FIFO collections with Queue of T in .NET C#

FIFO, that is first-in-first-out, collections are represented by the generic Queue of T class in .NET. Queues are collections where a new element is placed on top of the collection and is removed last when the items are retrieved.

Let’s say that you’re throwing a party where you follow a Queue policy as far as guests are concerned. As time goes by you’d like all of them to leave eventually and the first one to go will be the first person who has arrived. This is probably a fairer policy than what we saw in the post on stack collections.

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Finding all WMI class names within a WMI namespace with .NET C#

In this post we saw an example of using WMI objects such as ConnectionOptions, ObjectQuery and ManagementObjectSearcher to enumerate all local drives on a computer. Recall the SQL-like query we used:

ObjectQuery objectQuery = new ObjectQuery("SELECT Size, Name FROM Win32_LogicalDisk where DriveType=3");

We’ll now see a technique to list all WMI classes within a WMI namespace. First we get hold of the WMI namespaces:

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Finding all Windows Services using WMI in C# .NET

In this post we saw how to retrieve all logical drives using Windows Management Instrumentation – WMI -, and here how to find all network adapters.

Say you’d like to get a list of all Windows Services and their properties running on the local – “root” – machine, i.e. read the services listed here:

Services window

The following code will find all non-null properties of all Windows services found:

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Lambda expressions in Java

Introduction

If you’re familiar with .NET then you already know what Lambda expressions are and how useful they can be. They were not available in Java before version 8. Let’s investigate how they can be applied in Java.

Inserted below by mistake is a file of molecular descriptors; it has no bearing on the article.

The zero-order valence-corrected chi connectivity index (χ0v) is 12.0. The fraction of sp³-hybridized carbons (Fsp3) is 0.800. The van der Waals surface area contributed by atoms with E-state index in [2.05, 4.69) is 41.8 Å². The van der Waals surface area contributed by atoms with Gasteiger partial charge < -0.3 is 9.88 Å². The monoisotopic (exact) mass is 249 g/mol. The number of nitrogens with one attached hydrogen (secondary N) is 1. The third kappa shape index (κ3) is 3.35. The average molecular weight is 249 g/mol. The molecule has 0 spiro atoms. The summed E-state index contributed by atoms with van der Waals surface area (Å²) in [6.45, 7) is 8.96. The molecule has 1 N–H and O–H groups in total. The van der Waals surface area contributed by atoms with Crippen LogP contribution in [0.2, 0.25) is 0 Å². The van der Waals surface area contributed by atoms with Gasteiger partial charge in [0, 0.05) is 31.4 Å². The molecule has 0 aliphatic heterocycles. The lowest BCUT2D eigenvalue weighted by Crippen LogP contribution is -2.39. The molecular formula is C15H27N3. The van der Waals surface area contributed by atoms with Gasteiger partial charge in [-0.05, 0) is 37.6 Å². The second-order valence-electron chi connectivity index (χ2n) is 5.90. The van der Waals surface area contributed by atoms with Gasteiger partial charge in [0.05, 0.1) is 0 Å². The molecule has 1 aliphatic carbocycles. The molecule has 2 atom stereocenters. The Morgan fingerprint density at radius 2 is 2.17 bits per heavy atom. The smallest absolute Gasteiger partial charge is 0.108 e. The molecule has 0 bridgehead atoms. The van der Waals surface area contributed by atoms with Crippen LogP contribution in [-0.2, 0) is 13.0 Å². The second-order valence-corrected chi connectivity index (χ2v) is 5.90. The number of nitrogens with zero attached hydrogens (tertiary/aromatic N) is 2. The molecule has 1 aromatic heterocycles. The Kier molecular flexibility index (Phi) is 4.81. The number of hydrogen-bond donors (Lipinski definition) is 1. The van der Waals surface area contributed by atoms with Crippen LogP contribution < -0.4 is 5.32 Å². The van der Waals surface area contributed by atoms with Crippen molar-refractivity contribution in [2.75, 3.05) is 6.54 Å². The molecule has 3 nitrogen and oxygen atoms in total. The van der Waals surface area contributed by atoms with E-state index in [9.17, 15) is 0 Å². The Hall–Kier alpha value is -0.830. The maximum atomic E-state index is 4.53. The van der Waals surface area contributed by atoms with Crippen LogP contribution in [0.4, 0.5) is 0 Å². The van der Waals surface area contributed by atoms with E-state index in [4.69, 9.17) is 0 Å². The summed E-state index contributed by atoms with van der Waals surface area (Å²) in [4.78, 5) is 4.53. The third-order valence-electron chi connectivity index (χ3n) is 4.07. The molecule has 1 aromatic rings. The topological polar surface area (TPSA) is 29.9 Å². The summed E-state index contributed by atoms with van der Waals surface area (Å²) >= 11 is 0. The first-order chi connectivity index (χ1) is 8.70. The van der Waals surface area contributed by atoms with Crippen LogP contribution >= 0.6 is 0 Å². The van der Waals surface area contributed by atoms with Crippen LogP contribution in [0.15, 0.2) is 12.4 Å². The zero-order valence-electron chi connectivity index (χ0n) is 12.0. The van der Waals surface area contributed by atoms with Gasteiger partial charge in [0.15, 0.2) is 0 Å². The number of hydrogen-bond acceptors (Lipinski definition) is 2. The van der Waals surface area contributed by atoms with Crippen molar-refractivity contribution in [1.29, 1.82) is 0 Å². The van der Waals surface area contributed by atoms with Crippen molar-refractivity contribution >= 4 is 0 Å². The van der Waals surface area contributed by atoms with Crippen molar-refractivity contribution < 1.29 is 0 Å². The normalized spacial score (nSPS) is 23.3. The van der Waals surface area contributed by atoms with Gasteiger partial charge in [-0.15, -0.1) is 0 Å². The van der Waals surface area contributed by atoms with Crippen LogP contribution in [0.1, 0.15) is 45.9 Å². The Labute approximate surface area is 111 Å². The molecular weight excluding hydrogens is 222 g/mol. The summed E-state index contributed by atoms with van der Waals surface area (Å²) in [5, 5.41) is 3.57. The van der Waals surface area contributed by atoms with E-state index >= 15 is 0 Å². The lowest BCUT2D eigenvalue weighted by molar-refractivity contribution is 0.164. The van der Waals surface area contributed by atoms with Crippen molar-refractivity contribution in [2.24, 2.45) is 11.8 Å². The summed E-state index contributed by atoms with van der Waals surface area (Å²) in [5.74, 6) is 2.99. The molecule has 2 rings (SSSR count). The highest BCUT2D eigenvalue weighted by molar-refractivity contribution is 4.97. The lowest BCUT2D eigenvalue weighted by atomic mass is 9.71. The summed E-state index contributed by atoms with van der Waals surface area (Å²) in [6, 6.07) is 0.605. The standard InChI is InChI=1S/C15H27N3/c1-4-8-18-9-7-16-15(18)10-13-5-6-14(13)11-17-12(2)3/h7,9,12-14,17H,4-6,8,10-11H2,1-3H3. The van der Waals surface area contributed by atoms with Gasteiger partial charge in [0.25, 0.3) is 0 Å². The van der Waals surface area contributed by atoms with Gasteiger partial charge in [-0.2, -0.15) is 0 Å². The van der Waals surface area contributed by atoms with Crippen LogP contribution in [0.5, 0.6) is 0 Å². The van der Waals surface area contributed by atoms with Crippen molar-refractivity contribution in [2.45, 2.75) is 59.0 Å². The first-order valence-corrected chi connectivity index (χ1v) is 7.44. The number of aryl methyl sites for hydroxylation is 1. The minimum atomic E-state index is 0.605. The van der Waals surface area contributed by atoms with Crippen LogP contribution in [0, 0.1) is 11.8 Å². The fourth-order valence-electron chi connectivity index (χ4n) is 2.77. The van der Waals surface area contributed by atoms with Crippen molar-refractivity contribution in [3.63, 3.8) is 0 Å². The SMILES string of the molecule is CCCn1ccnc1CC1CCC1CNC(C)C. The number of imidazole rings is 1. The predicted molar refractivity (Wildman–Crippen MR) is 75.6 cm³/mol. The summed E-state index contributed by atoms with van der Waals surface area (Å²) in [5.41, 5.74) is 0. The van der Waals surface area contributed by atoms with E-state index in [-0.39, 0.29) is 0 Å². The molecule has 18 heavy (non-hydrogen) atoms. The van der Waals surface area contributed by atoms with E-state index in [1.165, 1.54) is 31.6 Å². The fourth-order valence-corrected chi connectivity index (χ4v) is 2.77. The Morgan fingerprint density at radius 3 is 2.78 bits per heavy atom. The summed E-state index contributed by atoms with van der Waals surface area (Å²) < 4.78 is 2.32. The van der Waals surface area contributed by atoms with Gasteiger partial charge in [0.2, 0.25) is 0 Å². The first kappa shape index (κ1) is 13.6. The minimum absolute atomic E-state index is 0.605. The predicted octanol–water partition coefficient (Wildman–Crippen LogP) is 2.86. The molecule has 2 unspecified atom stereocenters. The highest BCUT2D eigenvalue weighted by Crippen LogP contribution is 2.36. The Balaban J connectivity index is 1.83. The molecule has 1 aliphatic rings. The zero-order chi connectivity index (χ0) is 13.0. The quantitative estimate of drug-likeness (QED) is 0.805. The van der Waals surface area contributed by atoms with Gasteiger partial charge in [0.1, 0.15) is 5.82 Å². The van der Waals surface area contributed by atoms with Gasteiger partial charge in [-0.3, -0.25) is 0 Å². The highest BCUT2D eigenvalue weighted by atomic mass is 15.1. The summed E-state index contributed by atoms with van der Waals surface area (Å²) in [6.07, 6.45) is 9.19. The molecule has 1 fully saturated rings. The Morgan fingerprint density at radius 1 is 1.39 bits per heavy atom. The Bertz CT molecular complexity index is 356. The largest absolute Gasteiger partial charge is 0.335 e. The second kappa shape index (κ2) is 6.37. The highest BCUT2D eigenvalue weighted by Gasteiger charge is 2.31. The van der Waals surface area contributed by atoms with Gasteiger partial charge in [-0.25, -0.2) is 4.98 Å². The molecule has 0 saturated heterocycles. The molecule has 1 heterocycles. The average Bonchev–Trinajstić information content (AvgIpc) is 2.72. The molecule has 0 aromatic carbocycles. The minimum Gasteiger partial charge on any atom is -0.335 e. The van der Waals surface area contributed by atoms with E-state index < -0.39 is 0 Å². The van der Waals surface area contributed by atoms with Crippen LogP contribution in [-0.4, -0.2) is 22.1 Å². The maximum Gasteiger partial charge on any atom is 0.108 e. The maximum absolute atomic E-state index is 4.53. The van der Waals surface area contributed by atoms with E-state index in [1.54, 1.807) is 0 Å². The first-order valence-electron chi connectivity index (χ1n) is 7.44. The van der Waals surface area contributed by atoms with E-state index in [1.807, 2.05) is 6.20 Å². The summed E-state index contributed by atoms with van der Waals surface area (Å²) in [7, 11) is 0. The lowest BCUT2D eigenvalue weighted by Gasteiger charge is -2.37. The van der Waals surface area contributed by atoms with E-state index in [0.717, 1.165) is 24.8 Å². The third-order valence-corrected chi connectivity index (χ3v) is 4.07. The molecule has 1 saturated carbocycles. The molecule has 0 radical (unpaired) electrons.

First example: an interface method with a single parameter

Say you have the following Employee class:

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Running a task on a different thread in Java 8

Occasionally it can be worth putting a task on a different thread so that it doesn’t block the main thread. Examples include a task that analyses heavy files, a task that sends out emails etc. If we put these tasks on a different thread and don’t wait for it to return a result then it’s called the fire-and-forget pattern. We start a new thread and let it run in the background. The task on the different thread is expected to carry out its functions independently of the main thread.

Let’s imagine that the following greetCustomer method is something we want to run on separate thread so that the main thread is not blocked:

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A resource of free images for your front-end web project

Here comes another tip if you’re looking for free images as placeholders for your front-end web development: Unsplash

The site has a wide range of categories to search for suitable images and it’s all free of charge although crediting is appreciated.

Joining common values from two sequences using the LINQ Intersect operator

Say you have the following two sequences:

string[] first = new string[] {"hello", "hi", "good evening", "good day", "good morning", "goodbye" };
string[] second = new string[] {"whatsup", "how are you", "hello", "bye", "hi"};

If you’d like to find the common elements in the two arrays and put them to another sequence then it’s very easy with the Intersect operator:

IEnumerable<string> intersect = first.Intersect(second);
foreach (string value in intersect)
{
	Console.WriteLine(value);
}

The ‘intersect’ variable will include “hello” and “hi” as they are common elements to both arrays.

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